Illinois Credit Union Hall of Fame
John L. Kelly
Reflecting upon his life at the age of 94, Kelly summed up his service to members in this autobiographical quote: "I would have to give my work with credit unions top priority. I am very proud of my small part in developing the credit union movement. Join one if you can and urge your children to do the same."
Apparently many people have taken Kelly’s advice. Credit unions in Illinois boast a total membership exceeding two-million people, representing over 600 credit unions. Much of this success was spurred by the tenacity of pioneers like Kelly.
Kelly had three totally different careers. First, he began as a teacher. Then, he joined the postal service in 1924. And he retired from the Illinois Credit Union League after ten years of service. How did he get "hooked" on credit unions?
During Kelly’s tenure with the post office, he volunteered to be on the Welfare Council. He received a letter from the post office department in Washington, DC praising the local success of credit unions. Kelly contacted Roy Bergengren, who referred him to the officers of the Springfield Postal Credit Union. After this meeting, credit unions in the Champaign area got a jump start.
John met with 50 employees on March 27, 1931 and they agreed to start a credit union. Kelly was elected to serve on the board and also served as the treasurer and manager. Within the next five years, Kelly continued to expand credit unions by helping organize eight more in Piatt and Champaign Counties. Urbana Postal and the University of Illinois Employees are just two examples of those credit unions that still remain today.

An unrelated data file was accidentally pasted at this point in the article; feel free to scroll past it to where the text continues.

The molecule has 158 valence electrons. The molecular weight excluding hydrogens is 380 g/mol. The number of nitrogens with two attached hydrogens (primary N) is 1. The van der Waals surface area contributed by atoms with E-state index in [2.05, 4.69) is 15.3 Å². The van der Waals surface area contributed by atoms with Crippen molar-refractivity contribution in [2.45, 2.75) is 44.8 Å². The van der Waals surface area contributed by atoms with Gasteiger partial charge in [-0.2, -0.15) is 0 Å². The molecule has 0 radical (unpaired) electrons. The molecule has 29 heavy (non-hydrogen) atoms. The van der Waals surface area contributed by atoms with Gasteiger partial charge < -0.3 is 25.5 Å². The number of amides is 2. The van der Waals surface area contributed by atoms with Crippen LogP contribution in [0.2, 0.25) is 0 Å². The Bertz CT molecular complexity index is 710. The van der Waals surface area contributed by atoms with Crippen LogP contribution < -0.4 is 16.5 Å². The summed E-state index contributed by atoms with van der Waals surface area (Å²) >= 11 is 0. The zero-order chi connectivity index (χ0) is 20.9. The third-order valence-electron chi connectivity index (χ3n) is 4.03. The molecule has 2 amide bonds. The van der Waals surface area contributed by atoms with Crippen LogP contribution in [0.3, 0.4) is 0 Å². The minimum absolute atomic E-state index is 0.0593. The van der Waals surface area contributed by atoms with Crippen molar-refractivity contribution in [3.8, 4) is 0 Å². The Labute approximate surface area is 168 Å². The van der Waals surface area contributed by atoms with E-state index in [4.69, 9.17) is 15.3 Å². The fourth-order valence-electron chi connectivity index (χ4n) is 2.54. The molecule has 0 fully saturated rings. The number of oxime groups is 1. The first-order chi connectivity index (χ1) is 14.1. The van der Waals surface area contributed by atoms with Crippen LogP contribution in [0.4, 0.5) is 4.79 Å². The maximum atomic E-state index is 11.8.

At the end of this period, Kelly was elected to serve on the board of the Illinois Credit Union League. Two years later, in 1938, he accepted the position of field representative on behalf of the league, traveling the state to organize more credit unions. Because of his success, two additional field representatives were hired and Kelly was promoted to assistant managing director.
Employees of the Illinois Credit Union League have Kelly to thank for researching and establishing an employee benefit plan in 1945. Of course, many more choices are available today than at its inception.
Kelly retired from the Illinois Credit Union League as assistant managing director in 1955 at the age of 58. Ironically, he was not given the position of managing director because his health was fragile; Kelly outlived DeRamus, Brietzke, Tinnes and the board that voted him out.
Kelly continued to support the credit union movement until his death in 1994 at the age of 96. In 1947 the East Central Chapter changed its name to the John L. Kelly Chapter. The Hall of Fame is proud to honor his memory.